Every year since I was diagnosed with Autoimmune Disease and multiple severe food allergies, New Year’s plans and other special occasions  are an important consideration, and one that can be embedded with emotional stories as we try to celebrate with family and friends. This year, make sure you get through the maze not only intact, but with flying colors.

Let’s help you make New Year’s celebrations fun again, shall we? Continue reading

Eat Like You

During the holidays, we think about what we're eating more than ever (or, we try not to think about it!). How do you navigate the world of food when you have food allergies, intolerances, or a GI disorder)? Photo credit: Imei Hsu (2016).
During the holidays, we think about what we’re eating more than ever (or, we try not to think about it!). How do you navigate the world of food when you have food allergies, intolerances, or a GI disorder)? Photo credit: Imei Hsu (2016).

Stop trying to eat like everyone else. Just STOP.

On any given week, I receive well-intended yet unhelpful suggestions from people who believe they can “help” me. Sometimes it’s from a well-meaning Vegan person who thinks my Paleo options are not only immoral and cruel, they are unhealthy for me. As usual, I kindly ask that person to design me a minimum 1538 calorie meal plan free from nuts, dairy, seeds, soy, legumes,  beans, gluten (including no corn), alliums, goards (pumpkin, squash, cucumbers), and certain oils,  certain sugars, plus more calories on my training days that are easily absorbed, do not cause my guts to rebel and fall apart, and deliver iron, protein, and healthy fat well enough that I don’t suffer a loss in cognitive processing.

Every person I’ve encountered who has looked at that list usually tells me it cannot be done without severely compromising my health.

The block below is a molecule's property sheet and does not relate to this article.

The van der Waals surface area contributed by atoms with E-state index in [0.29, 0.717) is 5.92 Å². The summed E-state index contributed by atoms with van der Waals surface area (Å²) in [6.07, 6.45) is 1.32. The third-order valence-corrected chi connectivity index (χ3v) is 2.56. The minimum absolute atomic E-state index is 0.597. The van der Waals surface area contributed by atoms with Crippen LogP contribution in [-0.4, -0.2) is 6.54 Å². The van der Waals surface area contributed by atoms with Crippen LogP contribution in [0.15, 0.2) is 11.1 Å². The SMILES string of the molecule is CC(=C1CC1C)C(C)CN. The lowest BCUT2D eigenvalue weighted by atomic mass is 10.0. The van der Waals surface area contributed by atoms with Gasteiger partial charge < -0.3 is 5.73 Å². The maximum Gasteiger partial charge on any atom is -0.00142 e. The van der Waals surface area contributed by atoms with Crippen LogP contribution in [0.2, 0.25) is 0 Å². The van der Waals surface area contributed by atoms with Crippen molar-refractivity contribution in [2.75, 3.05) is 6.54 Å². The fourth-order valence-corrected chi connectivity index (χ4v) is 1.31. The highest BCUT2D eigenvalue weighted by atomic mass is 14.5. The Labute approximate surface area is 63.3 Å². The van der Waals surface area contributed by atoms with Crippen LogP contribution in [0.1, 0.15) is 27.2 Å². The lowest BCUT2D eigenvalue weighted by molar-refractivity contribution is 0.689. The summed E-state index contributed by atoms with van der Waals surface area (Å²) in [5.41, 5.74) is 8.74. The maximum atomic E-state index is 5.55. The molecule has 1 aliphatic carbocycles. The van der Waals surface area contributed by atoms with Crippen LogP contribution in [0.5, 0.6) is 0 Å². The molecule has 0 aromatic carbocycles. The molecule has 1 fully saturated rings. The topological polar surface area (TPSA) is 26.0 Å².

And so, here I am again, stating the obvious: nutrition is an individual matter. Stop eating like everyone else.

Instead, eat like only you can, and only you should:. Eat like you.

Among my friends, they have a reply to newcomers who mean well when they suggest a food or new recipe to me: “That sounds safe, but is it ‘Imei safe’?

They say this because I am my own canary in a coal mine: if it isn’t safe for me to eat, it might not be so good  for them either. Why? Because while all of the ingredients in processed foods are FDA-approved for public safety, a good amount of them will still leave me writhing on the floor, vomiting, cramping, racing for the toilets, or leading to poor nutritional status over time.

Yet the real truth of eating well and transforming your life is a journey of discovery, trial and error, and extreme customization. What we’re learning more than ever is that a nutritional profile that works for one may not work perfectly for another.

The good news: there exists one shared food factor among those who have autoimmune disease and food allergies, one in which no health expert would ever argue against. It is a simple equation: eat a natural diet free from highly processed foods.

By doing so, you will not eat in the manner of everyone else.  You will eat like you.